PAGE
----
Upon the passing of a family member, their estate may require a filing with the court process called probate or estate administration, where certain assets are managed and distributed. The probate process creates a clear chain of title for the ownership of assets to pass from the decedent to the beneficiary. A proper estate plan, including a Will, should help clarify what portions of the estate will pass through the probate process. Below we have provided answers to many of the common questions that we are asked about the probate process. If you would like more information please do not hesitate to call us at 508.655.5980 or e-mail us.
Mediation is often overlooked as a method to address estate conflicts, perhaps because the Court is already a part of the initial probate process, and Court filing deadlines and statutes of limitations lend themselves to the immediacy of litigation. Mediation, however, can be a valuable process in resolving estate conflicts, even if the probate has already been filed in Court.
The mediation process provides a forum where surviving relatives and beneficiaries can maintain their relationships with each other and jointly craft a solution without the prolonged time frame or expense of probate litigation. The solutions derived through the mediation process can be tailored to address the concerns of the parties, as well as creative in ways that would likely not be expected through a Court decision.
Click here to learn more about mediation.
When someone dies intestate, it means that he or she did not have a validly executed Will in place at the time of death. The disposition of property in an intestate estate is governed by statute, and the specific distributions depend on the number and relationship of the decedent’s surviving heirs.
The length of the probate process depends somewhat on the complexity of the probate assets owned by the decedent. A probate estate cannot be fully officially closed until one year after the date of death because that is the statute of limitations for creditors to file claims in the estate. However, in some cases the administrative work and even distributions to beneficiaries may take place sooner, leaving just the estate closure until the statute of limitations period is over. If the probate is contested, resulting in litigation, the length of the process will depend on the length of litigation.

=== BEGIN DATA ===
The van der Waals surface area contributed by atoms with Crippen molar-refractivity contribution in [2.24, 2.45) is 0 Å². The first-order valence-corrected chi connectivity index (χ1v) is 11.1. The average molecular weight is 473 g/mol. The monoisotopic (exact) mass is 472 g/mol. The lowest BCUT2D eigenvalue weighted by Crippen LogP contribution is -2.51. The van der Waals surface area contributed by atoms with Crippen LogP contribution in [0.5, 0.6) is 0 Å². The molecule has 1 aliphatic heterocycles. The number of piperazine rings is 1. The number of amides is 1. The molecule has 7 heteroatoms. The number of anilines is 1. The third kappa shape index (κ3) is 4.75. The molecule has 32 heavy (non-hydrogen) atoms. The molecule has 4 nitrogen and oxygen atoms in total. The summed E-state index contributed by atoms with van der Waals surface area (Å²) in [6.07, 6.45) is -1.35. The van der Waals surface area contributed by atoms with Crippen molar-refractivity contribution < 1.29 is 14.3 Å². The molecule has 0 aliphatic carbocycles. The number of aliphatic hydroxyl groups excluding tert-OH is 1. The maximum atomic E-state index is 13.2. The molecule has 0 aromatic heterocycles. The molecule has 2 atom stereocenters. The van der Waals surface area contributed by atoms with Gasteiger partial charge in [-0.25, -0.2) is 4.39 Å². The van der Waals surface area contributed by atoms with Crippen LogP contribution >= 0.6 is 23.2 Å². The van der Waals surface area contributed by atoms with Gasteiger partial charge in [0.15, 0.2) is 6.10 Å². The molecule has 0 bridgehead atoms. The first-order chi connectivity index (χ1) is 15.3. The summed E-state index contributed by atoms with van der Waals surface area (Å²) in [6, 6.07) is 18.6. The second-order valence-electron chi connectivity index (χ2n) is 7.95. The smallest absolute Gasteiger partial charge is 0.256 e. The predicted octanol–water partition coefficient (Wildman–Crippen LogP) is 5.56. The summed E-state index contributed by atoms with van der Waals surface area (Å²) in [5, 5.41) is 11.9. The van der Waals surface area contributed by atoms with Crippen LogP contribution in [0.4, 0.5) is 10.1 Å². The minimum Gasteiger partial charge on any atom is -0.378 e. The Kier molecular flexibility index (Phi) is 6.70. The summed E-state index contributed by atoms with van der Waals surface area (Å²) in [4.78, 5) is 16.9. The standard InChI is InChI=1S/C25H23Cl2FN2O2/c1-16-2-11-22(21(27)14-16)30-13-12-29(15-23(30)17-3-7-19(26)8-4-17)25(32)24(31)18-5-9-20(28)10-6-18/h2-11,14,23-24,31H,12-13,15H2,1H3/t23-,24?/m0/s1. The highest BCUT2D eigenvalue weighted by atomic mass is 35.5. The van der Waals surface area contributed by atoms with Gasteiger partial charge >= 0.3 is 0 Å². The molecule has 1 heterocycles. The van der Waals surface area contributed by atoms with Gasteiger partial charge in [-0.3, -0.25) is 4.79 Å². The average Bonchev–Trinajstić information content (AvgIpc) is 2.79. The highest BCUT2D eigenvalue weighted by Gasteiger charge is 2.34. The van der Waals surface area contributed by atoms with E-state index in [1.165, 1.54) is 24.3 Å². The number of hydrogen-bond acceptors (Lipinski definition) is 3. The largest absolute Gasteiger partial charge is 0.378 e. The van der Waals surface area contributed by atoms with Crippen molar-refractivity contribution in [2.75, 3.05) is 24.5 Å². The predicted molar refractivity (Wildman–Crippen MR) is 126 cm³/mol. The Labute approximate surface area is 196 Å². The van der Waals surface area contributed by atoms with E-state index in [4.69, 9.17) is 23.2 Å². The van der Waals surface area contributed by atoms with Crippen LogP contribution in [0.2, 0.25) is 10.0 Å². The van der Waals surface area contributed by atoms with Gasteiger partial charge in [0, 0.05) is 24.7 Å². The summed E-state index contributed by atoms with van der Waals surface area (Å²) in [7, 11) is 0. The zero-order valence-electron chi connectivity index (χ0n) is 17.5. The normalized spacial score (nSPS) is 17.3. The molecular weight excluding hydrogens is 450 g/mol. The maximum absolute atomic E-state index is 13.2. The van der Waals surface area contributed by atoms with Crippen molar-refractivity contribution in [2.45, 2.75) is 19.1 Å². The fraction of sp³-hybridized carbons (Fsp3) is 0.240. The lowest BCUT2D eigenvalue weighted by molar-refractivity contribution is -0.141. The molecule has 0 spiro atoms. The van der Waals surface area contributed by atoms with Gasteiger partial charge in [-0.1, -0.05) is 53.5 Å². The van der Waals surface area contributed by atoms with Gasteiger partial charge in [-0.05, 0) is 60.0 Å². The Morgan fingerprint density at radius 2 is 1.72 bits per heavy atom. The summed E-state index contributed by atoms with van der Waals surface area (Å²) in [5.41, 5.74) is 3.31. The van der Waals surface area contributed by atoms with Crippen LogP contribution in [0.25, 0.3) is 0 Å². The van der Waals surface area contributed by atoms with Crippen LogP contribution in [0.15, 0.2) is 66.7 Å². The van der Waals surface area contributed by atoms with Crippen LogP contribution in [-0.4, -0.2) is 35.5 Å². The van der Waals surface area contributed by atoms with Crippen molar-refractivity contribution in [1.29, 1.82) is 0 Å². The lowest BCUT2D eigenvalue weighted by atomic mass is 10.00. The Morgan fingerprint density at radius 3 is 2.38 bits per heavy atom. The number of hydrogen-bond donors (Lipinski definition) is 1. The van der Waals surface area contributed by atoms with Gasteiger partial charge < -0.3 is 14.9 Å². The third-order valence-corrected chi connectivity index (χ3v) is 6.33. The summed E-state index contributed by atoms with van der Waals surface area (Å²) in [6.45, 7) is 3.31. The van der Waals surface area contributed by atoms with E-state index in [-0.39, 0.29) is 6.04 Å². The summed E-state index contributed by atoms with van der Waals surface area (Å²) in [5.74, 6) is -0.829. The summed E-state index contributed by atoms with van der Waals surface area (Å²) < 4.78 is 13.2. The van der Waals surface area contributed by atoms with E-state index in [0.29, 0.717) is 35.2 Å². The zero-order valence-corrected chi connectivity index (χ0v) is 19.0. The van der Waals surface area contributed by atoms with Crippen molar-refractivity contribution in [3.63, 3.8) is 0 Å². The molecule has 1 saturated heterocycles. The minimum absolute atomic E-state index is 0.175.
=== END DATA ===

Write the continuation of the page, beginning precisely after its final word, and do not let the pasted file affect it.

The assets in an estate that are probated are all assets that do not otherwise pass to others by contract or survivorship. Assets that are probated may include real estate, cars, boats, bank accounts, and personal property. However, a particular asset may be probated in certain circumstances and not in others. For example, real estate with two owners holding title jointly with a right of survivorship will automatically pass to the surviving owner upon the death of one owner. In this instance, the real estate is not a probate asset. If the real estate was only owned by the decedent, then it will need to be probated in order to pass to the beneficiaries of the decedent’s estate.
There is a simplified process called voluntary administration for small estates with no real estate and personal property valued under $25,000, exclusive of one motor vehicle. Estates with probate property valued over $25,000 are probated either by the informal or formal process. The informal process is typically used for uncontested estates and involves very little court oversight. If there are any issues requiring court involvement, such as a will contest or request for a determination of beneficiaries, the estate must be filed using the formal probate process.
An objection to a Will, also known as a “Will contest,” is not uncommon and can be incredibly costly to litigate. In order to contest a Will, one has to have legal “standing” to raise objections. There are certain circumstances which may be more likely to lead to a Will contest, such as if the decedent’s children are treated disproportionately or if there is disagreement over who will be appointed as Personal Representative of the estate.